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1. Either of the two points of intersection of the surface of a sphere or spheroid and its axis, labeled N or S to indicate whether the north pole or south pole. The two points of intersection of the surface of the earth with its axis are called geographical poles. The two points of intersection of the celestial sphere and the extended axis of the earth are called celestial poles. The celestial pole above the horizon is called the elevated pole; that below the horizon the depressed pole. The ecliptic poles are 90° from the ecliptic. Also, one of a pair of similar points on the surface of a sphere or spheroid, as a magnetic pole, definition l; a geomagnetic pole; or a fictitious pole. 2. A magnetic pole, definition 2. 3. The origin of measurement of distance in polar or spherical coordinates. 4. Any point around which something centers.

Related Terms

POINT-BLANK RANGE

Distance to a target that is so short that the trajectory of a bullet or projectile is practically a straight, rather than a curved, line.

PISTON DISPLACEMENT

The volume which a piston in a cylinder displaces in a single stroke, equal to the distance the piston travels times the internal cross section of the cylinder.

PHOTOFLASH BOMB

A missile dropped from aircraft; it contains a photoflash mixture and a means for ignition at a distance above the ground, to produce a brilliant light of short photoelectric effect See photoelectricity.

PHONOTELEMETER

A device consisting essentially of a stopwatch, for estimating the distance of guns in action by measuring the interval between the flash and the arrival of the sound.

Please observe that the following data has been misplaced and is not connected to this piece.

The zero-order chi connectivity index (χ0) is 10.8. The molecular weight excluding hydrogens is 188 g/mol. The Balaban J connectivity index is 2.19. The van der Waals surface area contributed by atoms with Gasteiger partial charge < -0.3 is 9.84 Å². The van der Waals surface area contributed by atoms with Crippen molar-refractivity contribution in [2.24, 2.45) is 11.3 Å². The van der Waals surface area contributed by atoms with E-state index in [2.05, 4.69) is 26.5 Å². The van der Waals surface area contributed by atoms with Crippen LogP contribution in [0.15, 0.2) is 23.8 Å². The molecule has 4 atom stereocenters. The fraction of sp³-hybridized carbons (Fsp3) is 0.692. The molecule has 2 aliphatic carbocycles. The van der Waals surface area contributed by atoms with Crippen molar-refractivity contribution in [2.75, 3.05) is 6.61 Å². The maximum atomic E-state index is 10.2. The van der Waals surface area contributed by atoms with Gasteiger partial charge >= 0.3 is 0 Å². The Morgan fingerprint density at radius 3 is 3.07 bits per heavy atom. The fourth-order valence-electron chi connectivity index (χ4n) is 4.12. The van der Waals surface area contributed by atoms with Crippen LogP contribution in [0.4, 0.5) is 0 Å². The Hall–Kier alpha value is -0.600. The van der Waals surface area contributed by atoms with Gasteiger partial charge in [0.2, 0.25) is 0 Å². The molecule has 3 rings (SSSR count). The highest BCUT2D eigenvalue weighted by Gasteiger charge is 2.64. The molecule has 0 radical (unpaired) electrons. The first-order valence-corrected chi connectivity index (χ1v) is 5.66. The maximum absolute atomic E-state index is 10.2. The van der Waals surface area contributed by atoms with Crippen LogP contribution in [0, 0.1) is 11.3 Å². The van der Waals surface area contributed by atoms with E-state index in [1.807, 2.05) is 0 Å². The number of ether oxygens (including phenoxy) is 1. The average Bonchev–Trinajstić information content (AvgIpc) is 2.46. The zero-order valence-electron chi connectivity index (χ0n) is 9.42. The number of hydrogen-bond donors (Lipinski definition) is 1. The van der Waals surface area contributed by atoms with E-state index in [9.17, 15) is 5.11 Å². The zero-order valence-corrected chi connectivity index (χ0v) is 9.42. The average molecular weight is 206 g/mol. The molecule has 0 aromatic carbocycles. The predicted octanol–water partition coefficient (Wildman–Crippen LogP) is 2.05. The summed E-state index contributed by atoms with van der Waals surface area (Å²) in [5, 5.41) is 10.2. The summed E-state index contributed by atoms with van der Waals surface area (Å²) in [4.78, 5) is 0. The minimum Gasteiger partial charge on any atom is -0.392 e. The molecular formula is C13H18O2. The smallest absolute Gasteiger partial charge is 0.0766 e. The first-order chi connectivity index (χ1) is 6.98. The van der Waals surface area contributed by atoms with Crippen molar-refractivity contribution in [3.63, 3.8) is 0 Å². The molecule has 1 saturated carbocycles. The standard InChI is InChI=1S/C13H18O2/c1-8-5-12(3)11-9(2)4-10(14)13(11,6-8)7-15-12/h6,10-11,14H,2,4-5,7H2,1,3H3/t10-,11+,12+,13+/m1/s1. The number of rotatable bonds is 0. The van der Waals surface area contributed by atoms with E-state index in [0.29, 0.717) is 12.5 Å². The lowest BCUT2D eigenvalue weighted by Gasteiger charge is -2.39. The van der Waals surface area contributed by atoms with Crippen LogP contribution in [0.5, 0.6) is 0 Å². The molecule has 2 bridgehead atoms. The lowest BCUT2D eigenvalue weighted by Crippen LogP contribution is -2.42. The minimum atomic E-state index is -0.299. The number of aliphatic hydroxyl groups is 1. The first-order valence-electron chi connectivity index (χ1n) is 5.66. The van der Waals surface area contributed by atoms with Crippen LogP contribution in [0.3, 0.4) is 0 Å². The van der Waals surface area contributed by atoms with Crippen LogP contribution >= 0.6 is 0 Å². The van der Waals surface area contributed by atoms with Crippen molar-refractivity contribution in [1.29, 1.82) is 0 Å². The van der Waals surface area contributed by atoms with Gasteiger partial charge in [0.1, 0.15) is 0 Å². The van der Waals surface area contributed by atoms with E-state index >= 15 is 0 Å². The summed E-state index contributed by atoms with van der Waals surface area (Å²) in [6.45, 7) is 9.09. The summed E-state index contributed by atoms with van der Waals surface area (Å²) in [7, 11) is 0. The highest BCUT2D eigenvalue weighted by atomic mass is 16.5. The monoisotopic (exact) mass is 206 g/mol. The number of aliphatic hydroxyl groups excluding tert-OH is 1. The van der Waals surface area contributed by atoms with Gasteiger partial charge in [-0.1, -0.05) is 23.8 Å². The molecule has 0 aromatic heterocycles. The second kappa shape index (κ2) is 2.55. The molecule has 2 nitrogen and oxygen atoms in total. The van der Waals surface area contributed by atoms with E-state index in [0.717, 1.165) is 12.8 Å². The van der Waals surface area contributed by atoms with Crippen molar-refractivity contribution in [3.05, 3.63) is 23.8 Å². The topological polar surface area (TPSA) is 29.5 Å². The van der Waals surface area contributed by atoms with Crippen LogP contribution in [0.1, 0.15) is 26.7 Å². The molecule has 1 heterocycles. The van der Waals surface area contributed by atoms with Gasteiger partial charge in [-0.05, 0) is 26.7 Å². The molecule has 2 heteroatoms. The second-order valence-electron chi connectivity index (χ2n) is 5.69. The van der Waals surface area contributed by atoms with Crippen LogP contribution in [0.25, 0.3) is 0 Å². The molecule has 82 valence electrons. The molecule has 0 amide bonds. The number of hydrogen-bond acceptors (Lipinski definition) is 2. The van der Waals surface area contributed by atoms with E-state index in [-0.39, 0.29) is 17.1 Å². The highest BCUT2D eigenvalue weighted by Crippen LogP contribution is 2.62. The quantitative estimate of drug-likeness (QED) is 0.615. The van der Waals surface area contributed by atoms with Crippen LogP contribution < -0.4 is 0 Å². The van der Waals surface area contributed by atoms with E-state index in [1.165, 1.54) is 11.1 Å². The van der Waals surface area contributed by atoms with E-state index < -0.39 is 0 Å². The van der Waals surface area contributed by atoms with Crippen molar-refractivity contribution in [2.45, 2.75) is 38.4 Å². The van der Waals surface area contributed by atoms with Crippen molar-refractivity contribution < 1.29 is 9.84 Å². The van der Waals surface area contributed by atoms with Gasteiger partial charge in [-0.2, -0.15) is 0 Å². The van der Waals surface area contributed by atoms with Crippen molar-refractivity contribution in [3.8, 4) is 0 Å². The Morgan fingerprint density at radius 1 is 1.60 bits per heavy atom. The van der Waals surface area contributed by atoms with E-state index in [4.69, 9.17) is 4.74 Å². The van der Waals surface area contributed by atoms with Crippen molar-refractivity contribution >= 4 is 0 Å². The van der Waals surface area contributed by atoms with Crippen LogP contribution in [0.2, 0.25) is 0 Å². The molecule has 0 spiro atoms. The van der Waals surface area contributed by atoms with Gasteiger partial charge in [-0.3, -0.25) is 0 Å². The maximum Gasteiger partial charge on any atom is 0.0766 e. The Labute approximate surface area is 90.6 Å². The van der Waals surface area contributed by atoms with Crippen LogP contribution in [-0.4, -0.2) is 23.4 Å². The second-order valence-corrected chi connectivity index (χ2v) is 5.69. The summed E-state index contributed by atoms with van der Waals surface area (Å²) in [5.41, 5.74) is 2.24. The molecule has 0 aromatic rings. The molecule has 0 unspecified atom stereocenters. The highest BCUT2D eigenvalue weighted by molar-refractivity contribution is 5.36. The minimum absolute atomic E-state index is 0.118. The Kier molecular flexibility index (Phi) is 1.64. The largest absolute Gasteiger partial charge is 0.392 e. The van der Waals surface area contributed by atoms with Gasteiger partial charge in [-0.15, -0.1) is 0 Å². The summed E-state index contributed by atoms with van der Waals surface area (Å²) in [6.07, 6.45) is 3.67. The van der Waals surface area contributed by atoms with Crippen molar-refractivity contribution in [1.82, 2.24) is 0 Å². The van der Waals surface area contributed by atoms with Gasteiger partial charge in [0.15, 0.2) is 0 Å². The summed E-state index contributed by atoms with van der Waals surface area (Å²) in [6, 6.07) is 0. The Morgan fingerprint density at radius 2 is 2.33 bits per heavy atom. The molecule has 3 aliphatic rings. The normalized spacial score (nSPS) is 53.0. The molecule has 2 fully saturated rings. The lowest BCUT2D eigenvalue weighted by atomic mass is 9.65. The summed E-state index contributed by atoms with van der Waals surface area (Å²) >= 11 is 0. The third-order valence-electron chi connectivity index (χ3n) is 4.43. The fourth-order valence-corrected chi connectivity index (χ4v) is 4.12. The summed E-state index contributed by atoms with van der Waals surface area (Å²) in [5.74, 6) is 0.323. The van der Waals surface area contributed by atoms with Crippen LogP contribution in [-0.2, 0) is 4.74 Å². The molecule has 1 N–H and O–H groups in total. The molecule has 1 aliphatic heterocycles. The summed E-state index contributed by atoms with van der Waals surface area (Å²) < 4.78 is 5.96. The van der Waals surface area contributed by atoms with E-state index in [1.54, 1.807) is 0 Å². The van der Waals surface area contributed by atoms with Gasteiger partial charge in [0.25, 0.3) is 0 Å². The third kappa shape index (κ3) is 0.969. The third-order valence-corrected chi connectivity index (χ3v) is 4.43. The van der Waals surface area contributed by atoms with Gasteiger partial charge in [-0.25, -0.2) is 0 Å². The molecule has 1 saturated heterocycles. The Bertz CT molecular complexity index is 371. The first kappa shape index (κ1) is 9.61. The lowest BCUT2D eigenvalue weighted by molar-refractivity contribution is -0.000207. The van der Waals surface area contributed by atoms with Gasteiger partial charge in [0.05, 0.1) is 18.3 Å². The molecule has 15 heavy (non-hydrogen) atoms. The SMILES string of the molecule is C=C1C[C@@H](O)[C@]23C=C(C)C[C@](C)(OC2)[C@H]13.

PENETRATION NUMBER

The consistency of greases, waxes, petrolatum, and asphalt or other bituminous materials expressed as the distance that a standard needle penetrates the sample under specified American Society for Testing and Materials test.

PEDOMETER

1. An instrument for measuring and weighing a newborn child. 2. An instrument that registers the number of footsteps and distance covered in walking.

PASSIVE RADAR

A technique for detecting objects at a distance by picking up the microwave electromagnetic energy that is both radiated and reflected by all bodies.

PARSHALL FLUME

A calibrated device for measuring the flow of liquids in open conduits by measuring the upper and lower beads at a specified distance from an obstructing sill.

OROGRAPH

A machine that records both distance and elevations as it is pushed across land surfaces; used in making topographic maps.

ODOMETER

1. An instrument for measuring distance traversed, as of a vehicle. 2. The indicating gage of such an instrument. 3. A wheel pulled by surveyors to measure distance traveled.

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